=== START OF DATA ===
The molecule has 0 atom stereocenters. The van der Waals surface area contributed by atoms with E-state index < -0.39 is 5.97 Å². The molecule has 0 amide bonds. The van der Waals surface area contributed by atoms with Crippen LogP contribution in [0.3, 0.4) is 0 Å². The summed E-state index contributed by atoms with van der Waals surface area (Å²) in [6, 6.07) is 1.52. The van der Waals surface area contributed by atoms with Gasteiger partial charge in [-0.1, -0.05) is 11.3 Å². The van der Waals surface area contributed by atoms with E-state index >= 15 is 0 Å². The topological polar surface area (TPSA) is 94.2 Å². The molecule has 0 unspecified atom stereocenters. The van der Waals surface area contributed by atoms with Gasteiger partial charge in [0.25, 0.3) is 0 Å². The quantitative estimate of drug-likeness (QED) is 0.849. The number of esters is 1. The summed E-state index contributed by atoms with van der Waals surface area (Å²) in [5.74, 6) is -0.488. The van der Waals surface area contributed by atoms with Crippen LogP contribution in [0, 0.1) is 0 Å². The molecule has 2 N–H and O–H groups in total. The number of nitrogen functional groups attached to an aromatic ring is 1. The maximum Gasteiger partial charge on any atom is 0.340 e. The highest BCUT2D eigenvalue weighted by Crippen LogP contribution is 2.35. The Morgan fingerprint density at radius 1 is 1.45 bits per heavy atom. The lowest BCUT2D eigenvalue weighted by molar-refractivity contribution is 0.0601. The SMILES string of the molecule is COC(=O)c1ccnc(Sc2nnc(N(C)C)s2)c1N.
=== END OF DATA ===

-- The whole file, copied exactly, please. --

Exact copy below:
The molecule has 0 atom stereocenters. The van der Waals surface area contributed by atoms with E-state index < -0.39 is 5.97 Å². The molecule has 0 amide bonds. The van der Waals surface area contributed by atoms with Crippen LogP contribution in [0.3, 0.4) is 0 Å². The summed E-state index contributed by atoms with van der Waals surface area (Å²) in [6, 6.07) is 1.52. The van der Waals surface area contributed by atoms with Gasteiger partial charge in [-0.1, -0.05) is 11.3 Å². The van der Waals surface area contributed by atoms with E-state index >= 15 is 0 Å². The topological polar surface area (TPSA) is 94.2 Å². The molecule has 0 unspecified atom stereocenters. The van der Waals surface area contributed by atoms with Gasteiger partial charge in [0.25, 0.3) is 0 Å². The quantitative estimate of drug-likeness (QED) is 0.849. The number of esters is 1. The summed E-state index contributed by atoms with van der Waals surface area (Å²) in [5.74, 6) is -0.488. The van der Waals surface area contributed by atoms with Crippen LogP contribution in [0, 0.1) is 0 Å². The molecule has 2 N–H and O–H groups in total. The number of nitrogen functional groups attached to an aromatic ring is 1. The maximum Gasteiger partial charge on any atom is 0.340 e. The highest BCUT2D eigenvalue weighted by Crippen LogP contribution is 2.35. The Morgan fingerprint density at radius 1 is 1.45 bits per heavy atom. The lowest BCUT2D eigenvalue weighted by molar-refractivity contribution is 0.0601. The SMILES string of the molecule is COC(=O)c1ccnc(Sc2nnc(N(C)C)s2)c1N.